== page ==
“This is Rupture Farms.”
It only took a few words to introduce Oddworld some thirteen years ago. Players delved into a game universe unlike any other, one filled both with dark humor and lighthearted fun. While there hasn’t been a new game in the series for five years, Oddworld Inhabitants has grouped together four games into something called the Oddboxx. Unfortunately, the package doesn’t live up to the lineage from which it comes.
The Oddboxx includes Oddworld: Abe’s Oddysee, Oddworld: Abe’s Exoddus, Oddworld: Munch’s Oddysee, and Oddworld: Stranger’s Wrath. I know, that is a whole lot of Odd. Both Abe’s Oddysee and Abe’s Exoddus were available on the PC upon released and are available on nearly every digital distribution site today. As such, I won’t spend too much time on them in this review.
Both are excellent examples of puzzle platform games. Players guide Abe in side-scrolling fashion to save his fellow Mudokon slaves from a grizzly demise. In classic (read: hard) fashion, only the basics are explained such as controls and interacting with on-screen characters. This leads to a very challenging but rewarding experience as you learn how complex the game truly is.
Just don’t expect them to look good at modern resolutions. They were designed to run at 640x480 and there is no in-game option to run in windowed mode. I suggest looking at either a third-party application to force windowed mode or using your graphics card configuration utility to prevent it from being stretched to your LCD’s native resolution. It is worth the effort, but as you will see it’s indicative of a much larger problem.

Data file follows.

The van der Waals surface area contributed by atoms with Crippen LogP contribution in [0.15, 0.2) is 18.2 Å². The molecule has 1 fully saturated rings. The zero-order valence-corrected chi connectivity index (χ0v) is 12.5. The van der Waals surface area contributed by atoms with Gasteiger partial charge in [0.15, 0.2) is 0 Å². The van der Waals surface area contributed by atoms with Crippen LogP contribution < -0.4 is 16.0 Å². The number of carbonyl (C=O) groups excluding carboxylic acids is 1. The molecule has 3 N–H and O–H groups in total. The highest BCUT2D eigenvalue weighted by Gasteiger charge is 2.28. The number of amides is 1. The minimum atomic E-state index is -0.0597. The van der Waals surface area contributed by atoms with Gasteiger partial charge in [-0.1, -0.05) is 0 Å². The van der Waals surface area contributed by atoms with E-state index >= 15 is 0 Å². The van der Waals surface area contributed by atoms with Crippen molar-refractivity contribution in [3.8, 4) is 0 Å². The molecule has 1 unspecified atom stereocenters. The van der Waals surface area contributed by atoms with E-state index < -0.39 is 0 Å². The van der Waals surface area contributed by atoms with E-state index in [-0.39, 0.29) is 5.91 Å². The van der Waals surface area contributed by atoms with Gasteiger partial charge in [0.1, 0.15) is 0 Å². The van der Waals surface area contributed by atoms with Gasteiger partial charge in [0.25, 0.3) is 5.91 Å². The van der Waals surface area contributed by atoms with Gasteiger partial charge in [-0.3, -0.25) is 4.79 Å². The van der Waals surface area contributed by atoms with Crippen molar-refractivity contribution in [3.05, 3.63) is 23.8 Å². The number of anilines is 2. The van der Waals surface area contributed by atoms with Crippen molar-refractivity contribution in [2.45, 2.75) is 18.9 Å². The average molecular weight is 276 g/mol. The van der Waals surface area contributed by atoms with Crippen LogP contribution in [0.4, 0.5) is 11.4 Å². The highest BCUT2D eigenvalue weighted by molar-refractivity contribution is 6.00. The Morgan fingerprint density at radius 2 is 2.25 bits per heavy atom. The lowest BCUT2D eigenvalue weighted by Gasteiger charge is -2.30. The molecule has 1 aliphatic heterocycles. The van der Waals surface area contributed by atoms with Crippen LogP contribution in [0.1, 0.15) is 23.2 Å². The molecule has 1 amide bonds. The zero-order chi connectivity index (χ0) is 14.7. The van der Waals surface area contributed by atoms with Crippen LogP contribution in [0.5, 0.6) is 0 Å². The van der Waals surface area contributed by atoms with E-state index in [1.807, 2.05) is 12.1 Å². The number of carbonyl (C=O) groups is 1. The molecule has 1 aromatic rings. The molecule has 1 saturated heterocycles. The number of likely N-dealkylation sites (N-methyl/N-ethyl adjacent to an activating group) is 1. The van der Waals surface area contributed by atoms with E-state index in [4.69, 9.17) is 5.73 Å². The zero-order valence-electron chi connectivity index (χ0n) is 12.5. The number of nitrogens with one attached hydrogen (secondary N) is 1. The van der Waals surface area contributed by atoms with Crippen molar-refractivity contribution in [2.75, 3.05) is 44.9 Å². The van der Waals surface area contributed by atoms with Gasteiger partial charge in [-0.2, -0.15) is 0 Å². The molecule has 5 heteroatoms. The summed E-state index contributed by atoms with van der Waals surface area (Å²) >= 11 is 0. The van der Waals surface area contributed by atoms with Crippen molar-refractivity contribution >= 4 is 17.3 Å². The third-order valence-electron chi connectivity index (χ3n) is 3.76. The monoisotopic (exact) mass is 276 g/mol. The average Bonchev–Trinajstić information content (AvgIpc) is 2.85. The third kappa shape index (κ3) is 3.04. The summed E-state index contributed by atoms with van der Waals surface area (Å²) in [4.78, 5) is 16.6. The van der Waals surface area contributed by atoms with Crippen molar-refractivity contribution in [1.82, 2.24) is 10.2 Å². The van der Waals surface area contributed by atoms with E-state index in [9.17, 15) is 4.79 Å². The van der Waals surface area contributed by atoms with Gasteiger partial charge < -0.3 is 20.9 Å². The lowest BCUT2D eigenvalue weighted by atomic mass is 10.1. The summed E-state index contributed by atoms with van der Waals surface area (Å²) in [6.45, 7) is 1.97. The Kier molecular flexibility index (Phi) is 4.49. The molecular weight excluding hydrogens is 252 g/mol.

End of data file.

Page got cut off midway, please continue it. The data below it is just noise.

Let’s move along to what should be the biggest selling point of the Oddboxx: the inclusion of Munch’s Oddysee and Stranger’s Wrath. These previously Xbox-exclusive titles have finally made the jump to PC. A whole new group of players (or those returning due to fond memories) have been given the chance to experience these very eccentric titles. It’s been a bumpy ride since release and remains so even after a couple of patches.
First, we will focus on Munch’s Oddysee. The creativity of Oddworld Inhabitants really shines through in this entry of the series. Players control both Abe and a one-legged, aquatic creature named Munch. The two unique play styles do an excellent job of keeping the game fresh and compelling. Just like the original two games, Munch’s Oddysee makes you feel for the characters by excellent writing and quirky voice acting. It’s unfortunate that it’s riddled with technical issues.
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